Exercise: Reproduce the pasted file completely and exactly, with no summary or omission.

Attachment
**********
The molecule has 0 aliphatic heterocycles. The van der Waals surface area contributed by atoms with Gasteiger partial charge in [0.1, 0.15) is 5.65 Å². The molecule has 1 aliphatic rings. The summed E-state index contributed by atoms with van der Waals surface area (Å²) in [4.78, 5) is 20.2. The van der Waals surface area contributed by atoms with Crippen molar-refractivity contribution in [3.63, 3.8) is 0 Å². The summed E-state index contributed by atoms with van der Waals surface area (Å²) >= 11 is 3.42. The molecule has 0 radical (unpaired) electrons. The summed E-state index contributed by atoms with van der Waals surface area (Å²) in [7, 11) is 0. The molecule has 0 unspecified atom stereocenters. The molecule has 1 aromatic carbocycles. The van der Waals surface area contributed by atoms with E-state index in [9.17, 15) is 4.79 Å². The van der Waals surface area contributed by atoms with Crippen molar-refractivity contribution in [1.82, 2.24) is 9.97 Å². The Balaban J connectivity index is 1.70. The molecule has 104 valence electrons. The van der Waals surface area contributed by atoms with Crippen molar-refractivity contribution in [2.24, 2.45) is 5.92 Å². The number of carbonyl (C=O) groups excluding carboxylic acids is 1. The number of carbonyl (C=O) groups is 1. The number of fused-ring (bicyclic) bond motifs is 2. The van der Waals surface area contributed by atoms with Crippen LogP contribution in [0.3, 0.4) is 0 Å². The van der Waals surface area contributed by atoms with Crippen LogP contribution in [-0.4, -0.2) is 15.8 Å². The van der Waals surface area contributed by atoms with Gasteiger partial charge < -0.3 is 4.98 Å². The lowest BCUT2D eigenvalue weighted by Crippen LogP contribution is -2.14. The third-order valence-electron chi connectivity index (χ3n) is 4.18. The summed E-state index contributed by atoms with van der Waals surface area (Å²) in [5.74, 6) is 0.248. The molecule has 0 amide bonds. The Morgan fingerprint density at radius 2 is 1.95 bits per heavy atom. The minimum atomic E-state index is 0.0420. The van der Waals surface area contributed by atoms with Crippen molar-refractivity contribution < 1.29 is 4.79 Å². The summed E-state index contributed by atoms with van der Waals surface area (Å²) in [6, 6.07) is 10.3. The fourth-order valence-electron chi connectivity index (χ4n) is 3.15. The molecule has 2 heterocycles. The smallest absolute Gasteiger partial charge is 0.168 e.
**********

The molecule has 0 aliphatic heterocycles. The van der Waals surface area contributed by atoms with Gasteiger partial charge in [0.1, 0.15) is 5.65 Å². The molecule has 1 aliphatic rings. The summed E-state index contributed by atoms with van der Waals surface area (Å²) in [4.78, 5) is 20.2. The van der Waals surface area contributed by atoms with Crippen molar-refractivity contribution in [3.63, 3.8) is 0 Å². The summed E-state index contributed by atoms with van der Waals surface area (Å²) >= 11 is 3.42. The molecule has 0 radical (unpaired) electrons. The summed E-state index contributed by atoms with van der Waals surface area (Å²) in [7, 11) is 0. The molecule has 0 unspecified atom stereocenters. The molecule has 1 aromatic carbocycles. The van der Waals surface area contributed by atoms with E-state index in [9.17, 15) is 4.79 Å². The van der Waals surface area contributed by atoms with Crippen molar-refractivity contribution in [1.82, 2.24) is 9.97 Å². The Balaban J connectivity index is 1.70. The molecule has 104 valence electrons. The van der Waals surface area contributed by atoms with Crippen molar-refractivity contribution in [2.24, 2.45) is 5.92 Å². The number of carbonyl (C=O) groups excluding carboxylic acids is 1. The number of carbonyl (C=O) groups is 1. The number of fused-ring (bicyclic) bond motifs is 2. The van der Waals surface area contributed by atoms with Crippen LogP contribution in [0.3, 0.4) is 0 Å². The van der Waals surface area contributed by atoms with Crippen LogP contribution in [-0.4, -0.2) is 15.8 Å². The van der Waals surface area contributed by atoms with Gasteiger partial charge < -0.3 is 4.98 Å². The lowest BCUT2D eigenvalue weighted by Crippen LogP contribution is -2.14. The third-order valence-electron chi connectivity index (χ3n) is 4.18. The summed E-state index contributed by atoms with van der Waals surface area (Å²) in [5.74, 6) is 0.248. The molecule has 0 amide bonds. The Morgan fingerprint density at radius 2 is 1.95 bits per heavy atom. The minimum atomic E-state index is 0.0420. The van der Waals surface area contributed by atoms with Crippen molar-refractivity contribution < 1.29 is 4.79 Å². The summed E-state index contributed by atoms with van der Waals surface area (Å²) in [6, 6.07) is 10.3. The fourth-order valence-electron chi connectivity index (χ4n) is 3.15. The molecule has 2 heterocycles. The smallest absolute Gasteiger partial charge is 0.168 e.